GOUGING MACHINES:

FERRILLO Gouger: this gouger is a superb machine specifically designed for depth of tone and pitch stability. Extremely expensive. Requires careful maintenance, frequent blade re-sharpening:



GRAFF Gouger: These machines vary greatly in built quality, depending on where they were set up. I recommend a brand new Graff machine set-up by an expert (such as John Symer in Philadelphia 856-858-0605):




GUILLOTINES:


Reeds’n’Stuff Guillotine: excellent quality, durable, adjustable length to fit any gouging machine. Available from several vendors including Forrestmusic.com (H-27):



PRE-GOUGERS:


FERRILLO Pre-Gouger: very expensive, extremely well-made. There are several other companies that make this type of planing board. However, you will also need to purchase a plane to use with this tool. Although you can buy a plane at most hardware stores (i.e. Stanley Plane 12-247), it will need to be set-up by an expert to work properly with this pre-gouger:




RDG Pre-Gouger - a basic "push-through" pre-gouger. Reliable and easy to use:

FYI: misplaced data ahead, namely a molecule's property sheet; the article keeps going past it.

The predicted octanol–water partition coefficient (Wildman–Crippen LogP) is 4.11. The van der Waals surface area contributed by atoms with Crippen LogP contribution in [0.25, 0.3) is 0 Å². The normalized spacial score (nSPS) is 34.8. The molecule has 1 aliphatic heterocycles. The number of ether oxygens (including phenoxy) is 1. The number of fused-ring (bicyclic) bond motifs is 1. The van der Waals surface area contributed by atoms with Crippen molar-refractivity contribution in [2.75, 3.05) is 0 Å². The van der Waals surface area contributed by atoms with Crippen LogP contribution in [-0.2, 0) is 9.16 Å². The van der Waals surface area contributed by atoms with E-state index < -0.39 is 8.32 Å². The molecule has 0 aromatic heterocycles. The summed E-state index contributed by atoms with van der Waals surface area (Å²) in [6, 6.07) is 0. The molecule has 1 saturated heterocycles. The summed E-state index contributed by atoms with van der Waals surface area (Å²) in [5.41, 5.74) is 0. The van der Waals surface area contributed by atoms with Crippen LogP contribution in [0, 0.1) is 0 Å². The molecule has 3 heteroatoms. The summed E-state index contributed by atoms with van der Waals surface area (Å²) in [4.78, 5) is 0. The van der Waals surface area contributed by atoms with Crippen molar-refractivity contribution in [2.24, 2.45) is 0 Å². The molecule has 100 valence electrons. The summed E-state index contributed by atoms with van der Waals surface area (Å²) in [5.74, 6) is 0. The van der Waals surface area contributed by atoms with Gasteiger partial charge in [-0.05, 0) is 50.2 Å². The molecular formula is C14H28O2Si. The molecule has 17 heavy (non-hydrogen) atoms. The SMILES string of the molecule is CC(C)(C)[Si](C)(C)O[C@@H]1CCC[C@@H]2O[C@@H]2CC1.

KNIVES:

I use the Nielsen, Landwell, or Chudnow double-hollow ground knives:



PLAQUES:

I use only flat rounded plaques. It allows the knife to have more consistent contact with the tip of the reed, especially the very edge of the tip which makes it vibrate more evenly. I recommend avoiding contoured plaques - while it might be easier to access any one particular part of the reed with them, it makes the overall surface of the cane less even in both thickness and consistency which negatively affects vibration and creates "spit noise". Also, flat plaques help maintain the correct overlap and avoid creating loose sides:


SHARPENING STONES:

To start:

DIAMOND STONE, 3X8 inches, 600 Grit: available at RDG Woodwinds or Forrest Music.